“All of life’s a chance,” Sister Lucy replied calmly. Then she took Yvonne’s arm firmly. “Come Yvonne. I promised Brother we wouldn’t be too late.” The two figures bobbed into the darkness. “Don’t mind them,” she puffed into Yvonne’s ear as the two labored over the uneven sidewalks, “they’re just jealous.”
“They’ll all be around once the birds come,” Yvonne prophesied almost grimly.
The bird lady called her early Friday morning. “You will be home this morning, won’t you?” she asked, announcing her intention to arrive with Lucy’s pair and Yvonne’s singer before lunch.
How could she tell the bird lady she never went anywhere but church and sometimes the doctor’s? How could she explain to the woman the gauntlet of eyes behind sheer curtains that she would run to enter the house? Sister Lucy chewed on all these thoughts while she straightened what was already straight in the spotless house. “Never had no white ladies in here before, Mama,” she said, brushing the old woman’s remaining white hairs into a kind of glowing halo that she promptly destroyed by hiding under the bath towel she demanded be left over her shoulders.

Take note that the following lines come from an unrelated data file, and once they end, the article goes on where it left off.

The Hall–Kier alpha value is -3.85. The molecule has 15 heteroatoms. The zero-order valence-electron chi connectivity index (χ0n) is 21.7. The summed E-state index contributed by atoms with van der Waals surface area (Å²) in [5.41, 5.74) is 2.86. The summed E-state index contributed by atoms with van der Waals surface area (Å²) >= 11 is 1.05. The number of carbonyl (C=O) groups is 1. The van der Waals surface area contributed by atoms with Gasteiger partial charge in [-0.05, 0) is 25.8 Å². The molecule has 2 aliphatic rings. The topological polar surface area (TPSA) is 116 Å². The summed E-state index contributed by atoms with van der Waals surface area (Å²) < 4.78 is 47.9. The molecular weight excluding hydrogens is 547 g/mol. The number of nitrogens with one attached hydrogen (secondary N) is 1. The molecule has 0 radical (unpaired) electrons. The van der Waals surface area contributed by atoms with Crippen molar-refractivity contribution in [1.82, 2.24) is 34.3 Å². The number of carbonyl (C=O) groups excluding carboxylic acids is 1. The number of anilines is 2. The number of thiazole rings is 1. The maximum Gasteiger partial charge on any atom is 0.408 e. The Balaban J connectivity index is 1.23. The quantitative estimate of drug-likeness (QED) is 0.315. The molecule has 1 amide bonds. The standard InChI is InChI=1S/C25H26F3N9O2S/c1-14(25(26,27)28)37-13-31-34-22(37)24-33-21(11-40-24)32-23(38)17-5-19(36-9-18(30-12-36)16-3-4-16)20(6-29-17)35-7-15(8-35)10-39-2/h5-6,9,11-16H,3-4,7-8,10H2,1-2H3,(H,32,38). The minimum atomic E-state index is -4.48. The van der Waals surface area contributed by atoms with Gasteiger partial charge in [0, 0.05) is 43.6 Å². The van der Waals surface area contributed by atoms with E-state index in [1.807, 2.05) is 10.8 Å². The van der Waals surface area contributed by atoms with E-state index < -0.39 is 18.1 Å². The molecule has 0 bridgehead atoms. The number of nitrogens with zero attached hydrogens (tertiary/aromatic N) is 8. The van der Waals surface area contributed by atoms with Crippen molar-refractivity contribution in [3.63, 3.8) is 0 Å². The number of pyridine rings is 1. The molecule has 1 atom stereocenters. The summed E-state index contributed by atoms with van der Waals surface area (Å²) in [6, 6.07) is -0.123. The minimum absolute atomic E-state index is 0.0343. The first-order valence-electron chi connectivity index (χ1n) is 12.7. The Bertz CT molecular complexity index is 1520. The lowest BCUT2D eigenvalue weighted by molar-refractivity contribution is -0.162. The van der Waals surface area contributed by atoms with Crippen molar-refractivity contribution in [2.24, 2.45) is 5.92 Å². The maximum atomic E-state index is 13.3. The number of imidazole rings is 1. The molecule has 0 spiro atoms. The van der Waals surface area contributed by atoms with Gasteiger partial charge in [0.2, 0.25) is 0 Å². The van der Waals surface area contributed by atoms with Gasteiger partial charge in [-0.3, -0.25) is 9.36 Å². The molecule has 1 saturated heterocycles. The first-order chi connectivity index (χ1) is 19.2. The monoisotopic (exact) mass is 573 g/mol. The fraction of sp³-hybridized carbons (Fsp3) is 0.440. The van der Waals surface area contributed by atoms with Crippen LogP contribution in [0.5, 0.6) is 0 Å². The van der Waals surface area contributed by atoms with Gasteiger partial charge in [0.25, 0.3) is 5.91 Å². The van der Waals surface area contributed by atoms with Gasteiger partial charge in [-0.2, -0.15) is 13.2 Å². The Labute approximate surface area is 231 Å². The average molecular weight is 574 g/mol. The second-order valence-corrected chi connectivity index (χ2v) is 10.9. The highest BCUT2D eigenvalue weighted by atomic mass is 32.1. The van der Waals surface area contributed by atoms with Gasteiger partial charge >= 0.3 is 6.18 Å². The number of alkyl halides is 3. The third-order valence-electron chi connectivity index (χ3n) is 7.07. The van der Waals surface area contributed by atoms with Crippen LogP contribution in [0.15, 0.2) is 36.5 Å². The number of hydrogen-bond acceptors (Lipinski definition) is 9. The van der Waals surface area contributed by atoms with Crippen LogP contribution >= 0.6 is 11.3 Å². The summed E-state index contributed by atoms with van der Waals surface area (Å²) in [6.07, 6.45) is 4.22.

“You got beautiful shawls, why not wear one of them today?” Sister argued trying to take the towel away.
“Don’t keep me as warm as this towel,” Mama whined. “Now let me be, Sister.”
Sister Lucy hoped Mama would behave. She hoped it hard while she did the dishes. She couldn’t even get lunch started because she ran to the window every time she thought she heard a car door over the racket from the TV set.
Morning dragged on. She thought of getting the money from under her mattress, but dismissed the idea. Folks were known to break into houses in broad daylight to steal, and everyone knew to the penny what the birds cost.
Brother added to the excitement by calling to ask if the birds had come yet. “He’s as excited as we are, Mama,” she exclaimed, trying to drag Mama into the excitement. Brother had caught her with her teeth out. She must remember to put them in before she answered the door or the phone.
Mama finally dozed, and Sister Lucy had accepted the idea of starting lunch when the doorbell rang. Her hands were shaking when she opened the door to a tiny white woman, kind of fluttery like her birds, Lucy later observed.